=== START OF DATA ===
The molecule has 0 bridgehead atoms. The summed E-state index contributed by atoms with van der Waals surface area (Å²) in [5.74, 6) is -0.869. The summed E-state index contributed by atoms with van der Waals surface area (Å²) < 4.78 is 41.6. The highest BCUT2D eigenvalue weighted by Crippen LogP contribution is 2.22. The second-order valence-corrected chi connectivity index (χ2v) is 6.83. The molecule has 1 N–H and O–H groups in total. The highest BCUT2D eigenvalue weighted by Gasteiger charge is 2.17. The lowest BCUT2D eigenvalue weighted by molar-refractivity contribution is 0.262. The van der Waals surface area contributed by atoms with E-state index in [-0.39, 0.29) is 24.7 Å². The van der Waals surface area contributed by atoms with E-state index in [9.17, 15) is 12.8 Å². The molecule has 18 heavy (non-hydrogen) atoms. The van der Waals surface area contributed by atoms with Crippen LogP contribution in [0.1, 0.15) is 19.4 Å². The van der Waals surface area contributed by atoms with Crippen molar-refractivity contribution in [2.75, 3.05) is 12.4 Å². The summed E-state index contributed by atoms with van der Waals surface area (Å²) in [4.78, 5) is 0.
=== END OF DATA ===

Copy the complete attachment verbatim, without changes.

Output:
The molecule has 0 bridgehead atoms. The summed E-state index contributed by atoms with van der Waals surface area (Å²) in [5.74, 6) is -0.869. The summed E-state index contributed by atoms with van der Waals surface area (Å²) < 4.78 is 41.6. The highest BCUT2D eigenvalue weighted by Crippen LogP contribution is 2.22. The second-order valence-corrected chi connectivity index (χ2v) is 6.83. The molecule has 1 N–H and O–H groups in total. The highest BCUT2D eigenvalue weighted by Gasteiger charge is 2.17. The lowest BCUT2D eigenvalue weighted by molar-refractivity contribution is 0.262. The van der Waals surface area contributed by atoms with E-state index in [-0.39, 0.29) is 24.7 Å². The van der Waals surface area contributed by atoms with E-state index in [9.17, 15) is 12.8 Å². The molecule has 18 heavy (non-hydrogen) atoms. The van der Waals surface area contributed by atoms with Crippen LogP contribution in [0.1, 0.15) is 19.4 Å². The van der Waals surface area contributed by atoms with Crippen molar-refractivity contribution in [2.75, 3.05) is 12.4 Å². The summed E-state index contributed by atoms with van der Waals surface area (Å²) in [4.78, 5) is 0.